Saskatoon woman livestreams cancer treatments to help others
A Saskatoon woman courageously fighting ovarian cancer is inviting the entire world along for the journey.
Up until a few months ago, 30-year-old Amy Smith worked at the Saskatoon Cancer Centre as a pharmacist helping children with chemotherapy and symptom management.
Today, Smith is now a patient in their care.
“I mean everyone that works in health care wants to help people at the root of what they’re doing which is not to say I wasn’t sympathetic about what people were going through but I think I didn’t quite get it,” Smith said.
In November, Smith was diagnosed with ovarian cancer.
She says her symptoms were pretty subtle – she had heartburn and felt bloated but chalked it up to the amount of pizza, pasta and wine the couple indulged in while on their two week honeymoon in Italy and Greece.
She was later given the devastating news, had surgery and started her first of four cycles of chemotherapy on Dec. 19, 2016.
“It’s like you’re going to die, you’re going to be fine, you’re going to die, you’re going to fine so it’s a lot of up and down – like a total emotional roller coaster,” Smith said.
“You’re trying to not only advocate for yourself and get the best care that you can but also to kinda keep yourself together through it all so it’s tough.”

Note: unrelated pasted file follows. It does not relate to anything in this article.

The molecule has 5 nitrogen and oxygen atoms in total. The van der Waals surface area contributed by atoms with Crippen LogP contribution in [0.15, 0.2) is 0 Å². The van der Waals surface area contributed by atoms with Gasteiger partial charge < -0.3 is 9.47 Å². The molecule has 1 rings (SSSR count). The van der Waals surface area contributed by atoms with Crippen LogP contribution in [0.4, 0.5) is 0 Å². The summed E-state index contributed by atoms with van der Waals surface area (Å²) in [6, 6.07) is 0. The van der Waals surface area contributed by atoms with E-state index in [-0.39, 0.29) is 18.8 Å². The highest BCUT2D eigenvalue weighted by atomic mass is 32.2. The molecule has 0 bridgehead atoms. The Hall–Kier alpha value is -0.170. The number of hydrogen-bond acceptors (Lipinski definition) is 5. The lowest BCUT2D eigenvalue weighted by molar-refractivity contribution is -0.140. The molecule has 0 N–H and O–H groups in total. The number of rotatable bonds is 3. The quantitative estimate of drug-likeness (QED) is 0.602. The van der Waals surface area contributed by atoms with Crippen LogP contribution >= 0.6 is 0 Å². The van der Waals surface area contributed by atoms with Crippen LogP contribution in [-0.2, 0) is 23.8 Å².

She has now turned her health crisis into a conversation by live streaming her chemotherapy sessions and answering questions from viewers.
“Cancer is so scary and chemo is so terrifying to so many people,” she added
“If you can show them what’s happening it just becomes so much more accessible and it becomes less terrifying for people.”
By sharing what’s she’s learned, Smith hopes to save someone from the same diagnosis and see more research in the fight to find a cure but like most patients her bills didn’t stop when she got sick.
Having helped so many others on their journey, Smith is now getting a little assistance of her own in the form of a $10,000 grant from the Pink Wig Foundation so she can focus strictly on her health.
“When you have to go off of work for a cancer diagnosis, there’s not options as to how to financially support yourself,” Smith said.
“It’s such a Saskatchewan thing to do, embrace people back into your community and really support people and that’s what we see the Pink Wig doing.”
When she gets better Smith says she plans to pay it forward by picking up her research where she left off and caring for patients with a whole new understanding of what they are going through.
For more information on either page, search for Amydee PharmD or The Pink Wig Foundation.
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